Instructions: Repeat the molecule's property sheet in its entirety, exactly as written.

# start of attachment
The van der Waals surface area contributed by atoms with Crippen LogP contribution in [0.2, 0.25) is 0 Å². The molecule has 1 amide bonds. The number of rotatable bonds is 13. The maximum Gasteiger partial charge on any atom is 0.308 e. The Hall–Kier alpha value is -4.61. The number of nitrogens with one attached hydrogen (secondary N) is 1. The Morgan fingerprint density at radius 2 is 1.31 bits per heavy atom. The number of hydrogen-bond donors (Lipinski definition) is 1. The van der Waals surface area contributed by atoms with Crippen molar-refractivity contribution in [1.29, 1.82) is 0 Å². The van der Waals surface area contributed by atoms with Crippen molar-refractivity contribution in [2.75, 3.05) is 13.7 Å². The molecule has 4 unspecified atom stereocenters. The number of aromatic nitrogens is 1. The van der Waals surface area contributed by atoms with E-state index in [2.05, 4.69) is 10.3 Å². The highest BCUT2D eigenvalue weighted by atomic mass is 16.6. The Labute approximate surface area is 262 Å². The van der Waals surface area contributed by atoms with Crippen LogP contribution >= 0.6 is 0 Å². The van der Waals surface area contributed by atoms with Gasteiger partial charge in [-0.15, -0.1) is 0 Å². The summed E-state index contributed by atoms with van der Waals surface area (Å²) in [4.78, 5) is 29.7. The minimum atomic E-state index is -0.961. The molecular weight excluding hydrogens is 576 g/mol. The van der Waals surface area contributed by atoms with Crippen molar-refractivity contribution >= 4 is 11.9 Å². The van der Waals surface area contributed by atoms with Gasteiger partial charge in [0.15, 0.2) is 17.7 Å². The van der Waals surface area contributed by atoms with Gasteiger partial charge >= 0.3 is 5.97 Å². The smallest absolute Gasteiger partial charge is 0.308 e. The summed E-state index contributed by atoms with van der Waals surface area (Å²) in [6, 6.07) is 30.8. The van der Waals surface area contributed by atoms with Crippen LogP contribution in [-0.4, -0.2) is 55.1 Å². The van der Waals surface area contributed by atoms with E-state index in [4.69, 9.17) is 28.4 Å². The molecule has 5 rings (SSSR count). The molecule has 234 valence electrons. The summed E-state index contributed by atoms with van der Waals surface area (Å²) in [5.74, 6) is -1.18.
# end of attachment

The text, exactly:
The van der Waals surface area contributed by atoms with Crippen LogP contribution in [0.2, 0.25) is 0 Å². The molecule has 1 amide bonds. The number of rotatable bonds is 13. The maximum Gasteiger partial charge on any atom is 0.308 e. The Hall–Kier alpha value is -4.61. The number of nitrogens with one attached hydrogen (secondary N) is 1. The Morgan fingerprint density at radius 2 is 1.31 bits per heavy atom. The number of hydrogen-bond donors (Lipinski definition) is 1. The van der Waals surface area contributed by atoms with Crippen molar-refractivity contribution in [1.29, 1.82) is 0 Å². The van der Waals surface area contributed by atoms with Crippen molar-refractivity contribution in [2.75, 3.05) is 13.7 Å². The molecule has 4 unspecified atom stereocenters. The number of aromatic nitrogens is 1. The van der Waals surface area contributed by atoms with E-state index in [2.05, 4.69) is 10.3 Å². The highest BCUT2D eigenvalue weighted by atomic mass is 16.6. The Labute approximate surface area is 262 Å². The van der Waals surface area contributed by atoms with Crippen LogP contribution >= 0.6 is 0 Å². The van der Waals surface area contributed by atoms with Gasteiger partial charge in [-0.15, -0.1) is 0 Å². The summed E-state index contributed by atoms with van der Waals surface area (Å²) in [4.78, 5) is 29.7. The minimum atomic E-state index is -0.961. The molecular weight excluding hydrogens is 576 g/mol. The van der Waals surface area contributed by atoms with Crippen molar-refractivity contribution >= 4 is 11.9 Å². The van der Waals surface area contributed by atoms with Gasteiger partial charge in [0.15, 0.2) is 17.7 Å². The van der Waals surface area contributed by atoms with Gasteiger partial charge >= 0.3 is 5.97 Å². The smallest absolute Gasteiger partial charge is 0.308 e. The summed E-state index contributed by atoms with van der Waals surface area (Å²) in [6, 6.07) is 30.8. The van der Waals surface area contributed by atoms with Crippen LogP contribution in [-0.4, -0.2) is 55.1 Å². The van der Waals surface area contributed by atoms with E-state index in [4.69, 9.17) is 28.4 Å². The molecule has 5 rings (SSSR count). The molecule has 234 valence electrons. The summed E-state index contributed by atoms with van der Waals surface area (Å²) in [5.74, 6) is -1.18.